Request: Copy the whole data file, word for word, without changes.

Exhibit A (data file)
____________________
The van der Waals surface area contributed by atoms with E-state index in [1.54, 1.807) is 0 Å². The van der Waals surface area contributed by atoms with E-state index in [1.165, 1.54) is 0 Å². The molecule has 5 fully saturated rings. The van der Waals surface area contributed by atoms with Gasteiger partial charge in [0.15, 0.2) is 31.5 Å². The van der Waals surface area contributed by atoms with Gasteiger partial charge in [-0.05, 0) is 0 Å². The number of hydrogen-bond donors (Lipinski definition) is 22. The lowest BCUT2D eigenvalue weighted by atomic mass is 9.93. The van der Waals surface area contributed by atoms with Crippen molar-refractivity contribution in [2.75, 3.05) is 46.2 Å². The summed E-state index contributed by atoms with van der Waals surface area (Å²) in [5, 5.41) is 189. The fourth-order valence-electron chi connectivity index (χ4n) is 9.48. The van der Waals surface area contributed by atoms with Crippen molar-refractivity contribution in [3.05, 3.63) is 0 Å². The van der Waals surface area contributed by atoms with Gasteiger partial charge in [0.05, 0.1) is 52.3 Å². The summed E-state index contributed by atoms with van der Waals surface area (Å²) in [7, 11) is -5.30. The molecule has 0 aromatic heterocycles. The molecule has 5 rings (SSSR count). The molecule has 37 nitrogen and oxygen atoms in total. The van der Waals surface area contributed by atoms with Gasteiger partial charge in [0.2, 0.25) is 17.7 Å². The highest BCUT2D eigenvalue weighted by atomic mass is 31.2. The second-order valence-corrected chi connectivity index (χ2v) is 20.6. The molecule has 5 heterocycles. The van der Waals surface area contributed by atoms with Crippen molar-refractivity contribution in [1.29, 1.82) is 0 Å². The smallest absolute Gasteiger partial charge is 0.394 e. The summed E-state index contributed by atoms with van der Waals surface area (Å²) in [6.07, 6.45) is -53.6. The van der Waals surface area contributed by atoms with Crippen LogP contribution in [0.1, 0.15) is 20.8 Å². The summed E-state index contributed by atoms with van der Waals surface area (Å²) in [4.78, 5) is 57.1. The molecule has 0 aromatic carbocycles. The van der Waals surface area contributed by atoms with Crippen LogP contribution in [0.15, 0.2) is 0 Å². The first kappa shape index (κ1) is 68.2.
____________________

The van der Waals surface area contributed by atoms with E-state index in [1.54, 1.807) is 0 Å². The van der Waals surface area contributed by atoms with E-state index in [1.165, 1.54) is 0 Å². The molecule has 5 fully saturated rings. The van der Waals surface area contributed by atoms with Gasteiger partial charge in [0.15, 0.2) is 31.5 Å². The van der Waals surface area contributed by atoms with Gasteiger partial charge in [-0.05, 0) is 0 Å². The number of hydrogen-bond donors (Lipinski definition) is 22. The lowest BCUT2D eigenvalue weighted by atomic mass is 9.93. The van der Waals surface area contributed by atoms with Crippen molar-refractivity contribution in [2.75, 3.05) is 46.2 Å². The summed E-state index contributed by atoms with van der Waals surface area (Å²) in [5, 5.41) is 189. The fourth-order valence-electron chi connectivity index (χ4n) is 9.48. The van der Waals surface area contributed by atoms with Crippen molar-refractivity contribution in [3.05, 3.63) is 0 Å². The van der Waals surface area contributed by atoms with Gasteiger partial charge in [0.05, 0.1) is 52.3 Å². The summed E-state index contributed by atoms with van der Waals surface area (Å²) in [7, 11) is -5.30. The molecule has 0 aromatic heterocycles. The molecule has 5 rings (SSSR count). The molecule has 37 nitrogen and oxygen atoms in total. The van der Waals surface area contributed by atoms with Gasteiger partial charge in [0.2, 0.25) is 17.7 Å². The highest BCUT2D eigenvalue weighted by atomic mass is 31.2. The second-order valence-corrected chi connectivity index (χ2v) is 20.6. The molecule has 5 heterocycles. The van der Waals surface area contributed by atoms with Crippen molar-refractivity contribution in [1.29, 1.82) is 0 Å². The smallest absolute Gasteiger partial charge is 0.394 e. The summed E-state index contributed by atoms with van der Waals surface area (Å²) in [6.07, 6.45) is -53.6. The van der Waals surface area contributed by atoms with Crippen LogP contribution in [0.1, 0.15) is 20.8 Å². The summed E-state index contributed by atoms with van der Waals surface area (Å²) in [4.78, 5) is 57.1. The molecule has 0 aromatic carbocycles. The van der Waals surface area contributed by atoms with Crippen LogP contribution in [0.15, 0.2) is 0 Å². The first kappa shape index (κ1) is 68.2.